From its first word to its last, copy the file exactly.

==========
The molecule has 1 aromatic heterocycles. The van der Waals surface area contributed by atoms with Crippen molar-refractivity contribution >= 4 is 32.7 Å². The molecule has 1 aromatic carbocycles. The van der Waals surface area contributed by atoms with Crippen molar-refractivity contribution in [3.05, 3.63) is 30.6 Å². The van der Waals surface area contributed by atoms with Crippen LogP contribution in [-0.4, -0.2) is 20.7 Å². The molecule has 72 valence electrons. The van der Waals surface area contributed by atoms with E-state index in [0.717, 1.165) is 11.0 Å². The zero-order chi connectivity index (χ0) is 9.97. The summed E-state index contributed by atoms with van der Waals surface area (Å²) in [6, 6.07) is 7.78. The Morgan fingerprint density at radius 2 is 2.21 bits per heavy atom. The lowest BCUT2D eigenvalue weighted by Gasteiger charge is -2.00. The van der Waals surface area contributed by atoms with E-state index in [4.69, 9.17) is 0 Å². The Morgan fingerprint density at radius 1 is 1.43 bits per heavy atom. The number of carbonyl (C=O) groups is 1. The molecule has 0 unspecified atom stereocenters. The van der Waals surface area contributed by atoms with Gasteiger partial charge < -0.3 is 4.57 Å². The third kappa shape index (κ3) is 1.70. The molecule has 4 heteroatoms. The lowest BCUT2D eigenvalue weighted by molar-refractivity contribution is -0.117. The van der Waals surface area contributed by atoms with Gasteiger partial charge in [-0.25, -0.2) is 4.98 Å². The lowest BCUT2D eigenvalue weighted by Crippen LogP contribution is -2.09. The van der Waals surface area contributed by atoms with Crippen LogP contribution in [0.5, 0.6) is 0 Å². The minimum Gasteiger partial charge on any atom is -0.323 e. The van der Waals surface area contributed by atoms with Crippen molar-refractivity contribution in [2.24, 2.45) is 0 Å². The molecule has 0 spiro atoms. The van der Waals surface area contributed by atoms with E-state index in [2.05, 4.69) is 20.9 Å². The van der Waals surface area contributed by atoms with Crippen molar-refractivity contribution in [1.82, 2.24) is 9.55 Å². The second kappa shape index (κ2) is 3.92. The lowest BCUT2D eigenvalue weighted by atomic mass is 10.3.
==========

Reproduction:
The molecule has 1 aromatic heterocycles. The van der Waals surface area contributed by atoms with Crippen molar-refractivity contribution >= 4 is 32.7 Å². The molecule has 1 aromatic carbocycles. The van der Waals surface area contributed by atoms with Crippen molar-refractivity contribution in [3.05, 3.63) is 30.6 Å². The van der Waals surface area contributed by atoms with Crippen LogP contribution in [-0.4, -0.2) is 20.7 Å². The molecule has 72 valence electrons. The van der Waals surface area contributed by atoms with E-state index in [0.717, 1.165) is 11.0 Å². The zero-order chi connectivity index (χ0) is 9.97. The summed E-state index contributed by atoms with van der Waals surface area (Å²) in [6, 6.07) is 7.78. The Morgan fingerprint density at radius 2 is 2.21 bits per heavy atom. The lowest BCUT2D eigenvalue weighted by Gasteiger charge is -2.00. The van der Waals surface area contributed by atoms with E-state index in [4.69, 9.17) is 0 Å². The Morgan fingerprint density at radius 1 is 1.43 bits per heavy atom. The number of carbonyl (C=O) groups is 1. The molecule has 0 unspecified atom stereocenters. The van der Waals surface area contributed by atoms with Gasteiger partial charge < -0.3 is 4.57 Å². The third kappa shape index (κ3) is 1.70. The molecule has 4 heteroatoms. The lowest BCUT2D eigenvalue weighted by molar-refractivity contribution is -0.117. The van der Waals surface area contributed by atoms with Gasteiger partial charge in [-0.25, -0.2) is 4.98 Å². The lowest BCUT2D eigenvalue weighted by Crippen LogP contribution is -2.09. The van der Waals surface area contributed by atoms with Crippen LogP contribution in [0.5, 0.6) is 0 Å². The minimum Gasteiger partial charge on any atom is -0.323 e. The van der Waals surface area contributed by atoms with Crippen molar-refractivity contribution in [2.24, 2.45) is 0 Å². The molecule has 0 spiro atoms. The van der Waals surface area contributed by atoms with E-state index in [2.05, 4.69) is 20.9 Å². The van der Waals surface area contributed by atoms with Crippen molar-refractivity contribution in [1.82, 2.24) is 9.55 Å². The second kappa shape index (κ2) is 3.92. The lowest BCUT2D eigenvalue weighted by atomic mass is 10.3.